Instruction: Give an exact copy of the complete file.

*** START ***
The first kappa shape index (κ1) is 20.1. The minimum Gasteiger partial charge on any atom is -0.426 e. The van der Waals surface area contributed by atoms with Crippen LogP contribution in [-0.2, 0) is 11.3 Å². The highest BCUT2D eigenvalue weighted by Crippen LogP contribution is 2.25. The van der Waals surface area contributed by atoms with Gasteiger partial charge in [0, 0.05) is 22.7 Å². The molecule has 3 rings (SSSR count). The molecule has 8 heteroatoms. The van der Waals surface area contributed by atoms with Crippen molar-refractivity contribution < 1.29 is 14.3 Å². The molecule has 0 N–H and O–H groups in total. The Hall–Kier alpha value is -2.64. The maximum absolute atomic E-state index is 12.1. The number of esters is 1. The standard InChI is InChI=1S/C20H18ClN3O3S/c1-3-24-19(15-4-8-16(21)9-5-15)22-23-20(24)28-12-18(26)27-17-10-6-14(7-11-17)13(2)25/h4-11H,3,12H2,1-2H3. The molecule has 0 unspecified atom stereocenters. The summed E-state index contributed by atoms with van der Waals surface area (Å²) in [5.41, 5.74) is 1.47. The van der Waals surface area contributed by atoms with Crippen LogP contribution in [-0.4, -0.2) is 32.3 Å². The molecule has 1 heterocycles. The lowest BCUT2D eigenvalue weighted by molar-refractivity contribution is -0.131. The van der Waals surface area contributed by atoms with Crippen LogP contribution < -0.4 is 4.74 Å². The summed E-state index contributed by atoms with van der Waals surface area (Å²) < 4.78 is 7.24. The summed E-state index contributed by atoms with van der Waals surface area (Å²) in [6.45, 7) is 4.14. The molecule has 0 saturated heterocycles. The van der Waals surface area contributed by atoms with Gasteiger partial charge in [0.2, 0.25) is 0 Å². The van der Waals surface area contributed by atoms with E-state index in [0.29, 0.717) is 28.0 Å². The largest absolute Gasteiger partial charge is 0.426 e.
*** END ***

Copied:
The first kappa shape index (κ1) is 20.1. The minimum Gasteiger partial charge on any atom is -0.426 e. The van der Waals surface area contributed by atoms with Crippen LogP contribution in [-0.2, 0) is 11.3 Å². The highest BCUT2D eigenvalue weighted by Crippen LogP contribution is 2.25. The van der Waals surface area contributed by atoms with Gasteiger partial charge in [0, 0.05) is 22.7 Å². The molecule has 3 rings (SSSR count). The molecule has 8 heteroatoms. The van der Waals surface area contributed by atoms with Crippen molar-refractivity contribution < 1.29 is 14.3 Å². The molecule has 0 N–H and O–H groups in total. The Hall–Kier alpha value is -2.64. The maximum absolute atomic E-state index is 12.1. The number of esters is 1. The standard InChI is InChI=1S/C20H18ClN3O3S/c1-3-24-19(15-4-8-16(21)9-5-15)22-23-20(24)28-12-18(26)27-17-10-6-14(7-11-17)13(2)25/h4-11H,3,12H2,1-2H3. The molecule has 0 unspecified atom stereocenters. The summed E-state index contributed by atoms with van der Waals surface area (Å²) in [5.41, 5.74) is 1.47. The van der Waals surface area contributed by atoms with Crippen LogP contribution in [-0.4, -0.2) is 32.3 Å². The molecule has 1 heterocycles. The lowest BCUT2D eigenvalue weighted by molar-refractivity contribution is -0.131. The van der Waals surface area contributed by atoms with Crippen LogP contribution < -0.4 is 4.74 Å². The summed E-state index contributed by atoms with van der Waals surface area (Å²) < 4.78 is 7.24. The summed E-state index contributed by atoms with van der Waals surface area (Å²) in [6.45, 7) is 4.14. The molecule has 0 saturated heterocycles. The van der Waals surface area contributed by atoms with Gasteiger partial charge in [0.2, 0.25) is 0 Å². The van der Waals surface area contributed by atoms with E-state index in [0.29, 0.717) is 28.0 Å². The largest absolute Gasteiger partial charge is 0.426 e.